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Critical U.S. Infrastructure at Risk of Cyber Attack, Experts Warn

March 24, 2011


Oct. 26: The reactor building of the Bushehr nuclear power plant in Iran.


Oct. 26: The reactor building of the Bushehr nuclear power plant in Iran.

Just as the computers that ran Iran’s nuclear program were sabotaged and crippled by a cyber “super worm” virus, the software used to run much of America’s industrial, transportation and power infrastructure — including nuclear power plants and major airports — is vulnerable to cyber attack, and two software companies have revealed dozens of successful hacks to prove it.

The issue lies in specialized software systems sold by Siemens, Iconics, 7-Technologies and others to power plants and other infrastructure. Called “supervisory control and data acquisition” systems, or SCADA, they run software solely for industrial use.

And it’s just as vulnerable as every other program on your PC, warned Eric Knapp, a director of critical infrastructure markets at NitroSecurity.

“These are specialized protocols used by the big industry giants,” Knapp told FoxNews.com. “These protocols are very insecure.” More worrying are the kinds of systems that use this software. “We’re talking nuclear facilities, large scale manufacturing, pharmaceuticals — essentially anything with automation anywhere runs these systems.”

Luckily, these systems are typically isolated and hard to get to, since many are not connected to the Internet for security purposes, Knapp explained. Still, the risk of infiltration remains, and active protection is a constant battle.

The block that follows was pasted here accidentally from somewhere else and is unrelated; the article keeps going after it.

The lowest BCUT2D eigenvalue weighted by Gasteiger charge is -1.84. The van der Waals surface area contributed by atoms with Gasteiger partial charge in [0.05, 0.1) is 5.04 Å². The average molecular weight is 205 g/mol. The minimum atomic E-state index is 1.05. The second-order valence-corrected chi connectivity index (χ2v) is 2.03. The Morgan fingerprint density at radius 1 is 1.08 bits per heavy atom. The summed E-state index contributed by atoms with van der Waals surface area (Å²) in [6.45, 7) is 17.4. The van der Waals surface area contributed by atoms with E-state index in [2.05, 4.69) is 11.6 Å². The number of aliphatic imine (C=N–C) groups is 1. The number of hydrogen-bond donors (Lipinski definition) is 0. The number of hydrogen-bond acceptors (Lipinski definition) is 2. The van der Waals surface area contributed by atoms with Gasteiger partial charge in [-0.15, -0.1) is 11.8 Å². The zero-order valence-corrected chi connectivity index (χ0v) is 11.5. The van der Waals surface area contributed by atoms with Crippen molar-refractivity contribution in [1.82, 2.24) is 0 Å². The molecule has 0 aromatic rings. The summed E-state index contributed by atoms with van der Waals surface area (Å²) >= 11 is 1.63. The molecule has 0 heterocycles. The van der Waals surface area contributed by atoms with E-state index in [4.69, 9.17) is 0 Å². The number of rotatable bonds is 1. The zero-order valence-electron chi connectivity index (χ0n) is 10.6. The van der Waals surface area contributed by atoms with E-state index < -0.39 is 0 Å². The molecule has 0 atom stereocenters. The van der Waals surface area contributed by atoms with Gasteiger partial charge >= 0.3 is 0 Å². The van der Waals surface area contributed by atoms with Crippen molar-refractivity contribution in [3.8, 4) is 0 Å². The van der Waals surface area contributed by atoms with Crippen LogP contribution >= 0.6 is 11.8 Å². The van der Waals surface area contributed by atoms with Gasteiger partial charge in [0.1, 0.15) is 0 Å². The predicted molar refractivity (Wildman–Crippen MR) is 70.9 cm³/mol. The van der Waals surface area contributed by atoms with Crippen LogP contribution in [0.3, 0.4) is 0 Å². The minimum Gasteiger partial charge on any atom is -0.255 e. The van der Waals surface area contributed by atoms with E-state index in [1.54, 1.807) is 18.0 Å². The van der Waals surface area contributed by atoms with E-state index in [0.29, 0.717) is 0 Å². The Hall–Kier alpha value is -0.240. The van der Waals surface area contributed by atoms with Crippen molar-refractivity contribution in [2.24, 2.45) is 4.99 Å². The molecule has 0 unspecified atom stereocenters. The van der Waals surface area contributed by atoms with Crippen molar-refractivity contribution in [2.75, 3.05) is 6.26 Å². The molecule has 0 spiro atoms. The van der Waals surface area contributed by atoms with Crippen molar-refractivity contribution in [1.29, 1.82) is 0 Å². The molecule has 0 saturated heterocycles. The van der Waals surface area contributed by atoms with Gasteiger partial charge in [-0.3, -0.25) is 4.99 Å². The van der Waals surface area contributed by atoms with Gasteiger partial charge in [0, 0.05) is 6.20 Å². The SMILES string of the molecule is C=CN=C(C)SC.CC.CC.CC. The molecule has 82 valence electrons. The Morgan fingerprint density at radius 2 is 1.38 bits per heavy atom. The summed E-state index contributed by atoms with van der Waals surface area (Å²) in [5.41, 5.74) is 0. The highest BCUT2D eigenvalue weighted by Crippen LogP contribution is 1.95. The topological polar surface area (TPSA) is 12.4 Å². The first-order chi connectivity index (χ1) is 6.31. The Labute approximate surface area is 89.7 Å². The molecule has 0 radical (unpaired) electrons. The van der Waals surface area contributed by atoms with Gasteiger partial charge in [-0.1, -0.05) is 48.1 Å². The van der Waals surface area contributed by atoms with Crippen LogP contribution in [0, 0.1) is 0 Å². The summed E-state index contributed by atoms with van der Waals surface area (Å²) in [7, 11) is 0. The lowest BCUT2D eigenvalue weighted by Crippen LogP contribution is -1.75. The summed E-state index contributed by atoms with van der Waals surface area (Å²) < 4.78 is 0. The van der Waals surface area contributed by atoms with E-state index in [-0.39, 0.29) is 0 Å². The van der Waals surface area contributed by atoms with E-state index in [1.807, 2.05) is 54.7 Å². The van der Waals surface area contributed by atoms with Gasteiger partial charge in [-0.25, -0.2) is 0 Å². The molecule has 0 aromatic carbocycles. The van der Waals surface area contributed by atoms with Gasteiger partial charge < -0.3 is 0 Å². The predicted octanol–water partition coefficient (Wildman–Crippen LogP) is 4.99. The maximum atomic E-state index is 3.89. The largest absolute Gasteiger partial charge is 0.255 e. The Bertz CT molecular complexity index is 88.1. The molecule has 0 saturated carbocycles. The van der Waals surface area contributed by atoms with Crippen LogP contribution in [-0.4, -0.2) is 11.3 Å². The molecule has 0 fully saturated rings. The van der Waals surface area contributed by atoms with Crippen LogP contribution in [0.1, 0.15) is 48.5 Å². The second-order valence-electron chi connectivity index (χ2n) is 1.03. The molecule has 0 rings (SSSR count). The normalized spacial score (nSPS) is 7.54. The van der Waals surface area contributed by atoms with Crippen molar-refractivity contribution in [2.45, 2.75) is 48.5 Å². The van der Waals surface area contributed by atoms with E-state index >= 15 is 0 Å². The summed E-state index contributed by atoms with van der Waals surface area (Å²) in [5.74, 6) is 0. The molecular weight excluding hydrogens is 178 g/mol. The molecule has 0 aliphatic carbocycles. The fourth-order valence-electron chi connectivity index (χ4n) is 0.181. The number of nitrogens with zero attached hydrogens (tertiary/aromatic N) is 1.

Ever since the first nuclear reactor was created, however briefly, under the stands of a football field at the University of Chicago on Dec. 2, 1942, much of the world has become reliant on nuclear energy for its electrical grids, warships, and doomsday scenarios. But though nuclear power provides 20 percent of the United States’ electrical needs, few Americans have actually been inside a reactor. See Life for the Full Slideshow

Such vulnerabilities have been in the spotlight since the discovery of Stuxnet last July, the computer worm that effectively took out Iran’s Bushehr nuclear reactor. Experts described Stuxnet as “the arrival of an F-35 into a World War I battlefield” — and the U.S. is equally at risk, they say.

“Are we vulnerable? If there is strong enough intent, then definitely,” Knapp warned. Indeed, the theory is all there; it’s simply down to a question of resources, he said.

Luigi Auriemma, one of the researchers who released the hacks that can be used to attack such specialized software packages, said he hoped his actions will attract proper attention to a growing problem. “SCADA is a critical field but nobody really cares about it,” Auriemma told The Register. “That’s also the reason why I have preferred to release these vulnerabilities.”

The release included proof-of-concept code that attacks 34 different SCADA vulnerabilities that span four industry vendors. Auriemma asserts that the attacks could allow cyber trespassers to execute code or access sensitive data.

Gleg, a Russian security firm, announced Agora SCADA+ just a week earlier — a product that attempts to organize all known SCADA vulnerabilities into a single bundle.

For Knapp, the challenge of keeping pace with such an evolving threat is the reality of life in a post-Stuxnet world.

“Stuxnet was pretty revolutionary in industrial-control-system security circles,” Knapp told FoxNews.com. “It was the first cyber attack that actually took down an industrial process.”

The idea that a single computer worm could take out a nuclear facility can be hard to fathom, but the need to come to terms with this kind of power has never been more pressing, experts warned.

In the case of Stuxnet, the worm found its way into the secure area via portable USB drives. “Post Stuxnet, people are obviously much more USB shy,” Knapp said. “Attacks are getting more sophisticated. They’re finding new ways to get into networks — and some vendors are much better than others.”

Knapp recommends following cyber security best practices to ensure that systems are safe. But the most important advice of all?

“Assume the worst,” he said.

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